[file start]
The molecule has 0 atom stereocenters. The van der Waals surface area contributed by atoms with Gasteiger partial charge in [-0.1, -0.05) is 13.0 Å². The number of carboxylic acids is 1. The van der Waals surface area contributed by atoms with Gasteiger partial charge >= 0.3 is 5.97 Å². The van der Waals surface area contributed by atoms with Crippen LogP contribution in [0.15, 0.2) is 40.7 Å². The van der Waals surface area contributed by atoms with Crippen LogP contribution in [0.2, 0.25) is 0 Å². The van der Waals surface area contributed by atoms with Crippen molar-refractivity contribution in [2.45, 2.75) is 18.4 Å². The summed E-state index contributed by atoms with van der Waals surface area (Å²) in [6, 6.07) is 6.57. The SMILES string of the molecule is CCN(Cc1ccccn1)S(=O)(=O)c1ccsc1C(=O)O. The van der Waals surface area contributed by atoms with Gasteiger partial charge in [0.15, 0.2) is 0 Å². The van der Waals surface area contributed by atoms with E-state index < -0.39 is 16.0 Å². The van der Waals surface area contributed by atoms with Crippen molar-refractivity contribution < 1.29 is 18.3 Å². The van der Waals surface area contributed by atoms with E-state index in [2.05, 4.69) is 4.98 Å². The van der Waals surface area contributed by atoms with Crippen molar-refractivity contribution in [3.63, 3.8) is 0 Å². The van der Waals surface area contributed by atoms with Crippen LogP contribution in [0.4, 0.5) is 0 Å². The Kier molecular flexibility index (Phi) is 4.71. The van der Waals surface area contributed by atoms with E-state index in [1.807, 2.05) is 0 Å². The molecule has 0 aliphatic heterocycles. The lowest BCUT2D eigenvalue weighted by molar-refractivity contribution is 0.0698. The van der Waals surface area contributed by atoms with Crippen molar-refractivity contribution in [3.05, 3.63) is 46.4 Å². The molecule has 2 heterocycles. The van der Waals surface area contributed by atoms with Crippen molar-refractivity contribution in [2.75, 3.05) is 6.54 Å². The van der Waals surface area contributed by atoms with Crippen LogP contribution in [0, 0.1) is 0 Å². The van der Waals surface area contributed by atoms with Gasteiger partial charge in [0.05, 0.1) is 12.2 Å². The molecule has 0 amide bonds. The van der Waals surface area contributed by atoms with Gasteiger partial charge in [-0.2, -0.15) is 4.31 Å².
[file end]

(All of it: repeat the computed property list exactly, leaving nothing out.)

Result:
The molecule has 0 atom stereocenters. The van der Waals surface area contributed by atoms with Gasteiger partial charge in [-0.1, -0.05) is 13.0 Å². The number of carboxylic acids is 1. The van der Waals surface area contributed by atoms with Gasteiger partial charge >= 0.3 is 5.97 Å². The van der Waals surface area contributed by atoms with Crippen LogP contribution in [0.15, 0.2) is 40.7 Å². The van der Waals surface area contributed by atoms with Crippen LogP contribution in [0.2, 0.25) is 0 Å². The van der Waals surface area contributed by atoms with Crippen molar-refractivity contribution in [2.45, 2.75) is 18.4 Å². The summed E-state index contributed by atoms with van der Waals surface area (Å²) in [6, 6.07) is 6.57. The SMILES string of the molecule is CCN(Cc1ccccn1)S(=O)(=O)c1ccsc1C(=O)O. The van der Waals surface area contributed by atoms with Gasteiger partial charge in [0.15, 0.2) is 0 Å². The van der Waals surface area contributed by atoms with E-state index < -0.39 is 16.0 Å². The van der Waals surface area contributed by atoms with Crippen molar-refractivity contribution < 1.29 is 18.3 Å². The van der Waals surface area contributed by atoms with E-state index in [2.05, 4.69) is 4.98 Å². The van der Waals surface area contributed by atoms with Crippen molar-refractivity contribution in [3.63, 3.8) is 0 Å². The van der Waals surface area contributed by atoms with Crippen LogP contribution in [0.4, 0.5) is 0 Å². The Kier molecular flexibility index (Phi) is 4.71. The van der Waals surface area contributed by atoms with E-state index in [1.807, 2.05) is 0 Å². The molecule has 0 aliphatic heterocycles. The lowest BCUT2D eigenvalue weighted by molar-refractivity contribution is 0.0698. The van der Waals surface area contributed by atoms with Crippen molar-refractivity contribution in [3.05, 3.63) is 46.4 Å². The molecule has 2 heterocycles. The van der Waals surface area contributed by atoms with Crippen molar-refractivity contribution in [2.75, 3.05) is 6.54 Å². The van der Waals surface area contributed by atoms with Crippen LogP contribution in [0, 0.1) is 0 Å². The van der Waals surface area contributed by atoms with Gasteiger partial charge in [0.05, 0.1) is 12.2 Å². The molecule has 0 amide bonds. The van der Waals surface area contributed by atoms with Gasteiger partial charge in [-0.2, -0.15) is 4.31 Å².